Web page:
Original French libretto by François Joseph Méry and Camille du Locle, based on the play by Friedrich Schiller
Italian translation by Achille de Lauzières and Angelo Zanardini
Premiere: Paris Opéra, 1867 (in French as Don Carlos)
Verdi’s longest and most ambitious opera—a dark and intense epic of Spain at the height of the Inquisition—takes a profound look at the intersection of the personal and the political spheres. The personal issues at stake are large in themselves, including a pair of love triangles. Politically, there is a revolution (expressed both in terms of a province rebelling against its king and a son rebelling against his father) and the still-relevant question of the boundaries of church and state. The opera depicts these conflicts with a magnificent and haunting score that probes the full range of the lush Romantic vocabulary. With its spiritual, emotional, and philosophical ambitions, Don Carlo is more demanding than some of Verdi’s more familiar works, but its qualities are uniquely rewarding. The composer reworked the score several times over a period of almost 20 years. The Met presents Don Carlo in its original five acts, sung in Italian.
During a career spanning 60 years, Giuseppe Verdi (1813–1901) composed 28 operas, at least half of which are at the core of today’s opera repertory. His role in Italy’s cultural and political development has made him an icon in his native country. He has been specifically praised for his gift for finding the humanity beneath the public personae of his characters, an ability that arguably reached no greater heights than in Don Carlo. The writings of German poet, philosopher, and historian Friedrich Schiller (1759–1805) express the intense yearning for personal and political freedom that became the hallmark of the 19th-century Romantic movement. The librettist François Joseph Méry (1798–1866) was a notable Parisian playwright whose work on this libretto was completed by Camille du Locle (1832–1903) after Méry’s unexpected death.
The opera is set in grim, authoritarian Spain at the time of the Inquisition, circa 1560. While both Schiller and Verdi took some poetic license with actual events and relationships, most of the protagonists (including the title hero, his father, King Philip II, Philip’s father, the Emperor Charles V, and Philip’s third wife, Elisabeth di Valois) are based on historical models. Charles V ruled one of the largest empires ever built, including half of Europe and virtually all the New World. He abdicated in 1558 and retired to a monastery, pronouncing himself dead to the world (giving rise to legends that his ghost hovered around his grave). At one point, a character in the opera relates gossip from the court of France, with the seemingly innocuous line that the king was planning to take part in a joust; the curious historical fact is that Henry II was accidentally killed in a joust at about this time. The simultaneous adherence to and disregard for history is one of the most interesting features of this opera.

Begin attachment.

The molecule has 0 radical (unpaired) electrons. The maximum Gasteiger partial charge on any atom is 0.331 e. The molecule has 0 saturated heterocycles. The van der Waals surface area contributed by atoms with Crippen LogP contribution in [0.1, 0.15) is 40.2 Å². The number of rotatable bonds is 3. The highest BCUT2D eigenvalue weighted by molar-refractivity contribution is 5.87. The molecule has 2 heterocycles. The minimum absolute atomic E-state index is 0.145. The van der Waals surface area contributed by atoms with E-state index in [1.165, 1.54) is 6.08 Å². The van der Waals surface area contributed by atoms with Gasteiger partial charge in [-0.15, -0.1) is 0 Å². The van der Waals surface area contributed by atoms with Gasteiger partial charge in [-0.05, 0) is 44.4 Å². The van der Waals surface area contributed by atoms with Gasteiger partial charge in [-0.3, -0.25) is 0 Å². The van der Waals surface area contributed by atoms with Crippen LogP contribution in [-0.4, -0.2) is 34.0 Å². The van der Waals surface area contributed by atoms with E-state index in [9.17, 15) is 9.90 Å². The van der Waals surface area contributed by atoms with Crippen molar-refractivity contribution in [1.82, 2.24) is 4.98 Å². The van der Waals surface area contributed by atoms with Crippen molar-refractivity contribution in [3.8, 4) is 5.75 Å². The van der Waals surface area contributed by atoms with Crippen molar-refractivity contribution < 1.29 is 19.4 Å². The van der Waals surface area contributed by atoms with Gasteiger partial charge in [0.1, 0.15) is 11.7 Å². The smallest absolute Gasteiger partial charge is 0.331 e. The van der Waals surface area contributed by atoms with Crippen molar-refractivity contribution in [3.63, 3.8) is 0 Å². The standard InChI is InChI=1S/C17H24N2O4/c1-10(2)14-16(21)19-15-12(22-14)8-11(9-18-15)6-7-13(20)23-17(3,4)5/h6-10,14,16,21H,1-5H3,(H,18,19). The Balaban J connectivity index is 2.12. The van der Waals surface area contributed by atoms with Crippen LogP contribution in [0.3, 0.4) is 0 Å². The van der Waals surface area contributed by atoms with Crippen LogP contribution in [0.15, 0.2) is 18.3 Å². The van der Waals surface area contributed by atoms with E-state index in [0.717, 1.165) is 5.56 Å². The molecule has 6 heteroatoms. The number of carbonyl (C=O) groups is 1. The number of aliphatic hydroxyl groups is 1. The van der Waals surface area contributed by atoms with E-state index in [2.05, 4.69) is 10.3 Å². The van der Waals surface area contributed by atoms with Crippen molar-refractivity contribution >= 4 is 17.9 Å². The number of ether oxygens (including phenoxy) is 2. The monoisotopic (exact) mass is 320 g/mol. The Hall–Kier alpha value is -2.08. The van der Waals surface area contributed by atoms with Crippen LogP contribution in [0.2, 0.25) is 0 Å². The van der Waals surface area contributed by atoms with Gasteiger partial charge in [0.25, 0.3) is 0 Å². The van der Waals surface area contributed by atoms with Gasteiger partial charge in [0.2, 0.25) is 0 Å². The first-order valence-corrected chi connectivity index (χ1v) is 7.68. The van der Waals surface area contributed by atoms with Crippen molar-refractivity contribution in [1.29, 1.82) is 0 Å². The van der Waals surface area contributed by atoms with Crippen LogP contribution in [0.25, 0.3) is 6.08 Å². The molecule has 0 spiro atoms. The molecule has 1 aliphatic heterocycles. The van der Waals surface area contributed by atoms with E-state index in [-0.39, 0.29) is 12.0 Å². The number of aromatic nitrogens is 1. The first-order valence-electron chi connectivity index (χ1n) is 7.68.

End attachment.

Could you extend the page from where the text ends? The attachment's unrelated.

With its epic scale, Don Carlo lacks the dramatic concision of Verdi’s later works, while maintaining a unique structure that builds over its five acts, with the monumental auto-da-fé at the center. The opera features a number of complex one-on-one confrontations in which the orchestra provides the foundation while the singers are free to go off on melodic tangents. The chorus, when it appears, is imposing—most notably in the auto-da-fé—and reminds us that the world is dependent on the choices and actions of the lead characters. The grandeur of the score telescopes in Acts IV and V to the individuals, with magnificent and melodically rich solo scenes for the lead bass, the mezzo, the baritone, and the soprano. The celebrated Study Scene (Act IV, Scene 1), which begins with King Philip’s nine-minute monologue in which he muses on his loveless marriage and the burden of ruling an empire, is among the most remarkable creations in Verdi’s enormous output. The title role, one of the pinnacles of the Italian repertoire, has a single brief aria in the first scene but, curiously, doesn’t get one of the great solos in the later acts.
Don Carlo at the Met
Until its Met premiere in 1920, Don Carlo was little known in this country. That first production, headed by Rosa Ponselle and Giovanni Martinelli, chalked up 14 performances for an impressed if somewhat puzzled public before disappearing in 1923. The opera had its defining moment in 1950, when Rudolf Bing chose it as the inaugural production of his administration. Those performances featured an impressive array of singers, including Jussi Björling, Delia Rigal, Cesare Siepi, Robert Merrill, Fedora Barbieri, and Jerome Hines, and the conducting of Fritz Stiedry. Bing turned to theater director Margaret Webster and designer Rolf Gerard to make the production unlike anything previously seen at the Met. James Levine conducted a new staging by John Dexter in 1979, with Renata Scotto, Marilyn Horne, Giuseppe Giacomini, Sherrill Milnes, Nicolai Ghiaurov, and James Morris. Director Nicholas Hytner made his Met debut with the current production on November 22, 2011. Yannick Nézet-Séguin conducted Marina Poplavskaya, Anna Smirnova, Roberto Alagna, Simon Keenlyside, Ferruccio Furlanetto, and Eric Halfvarson in the leading roles.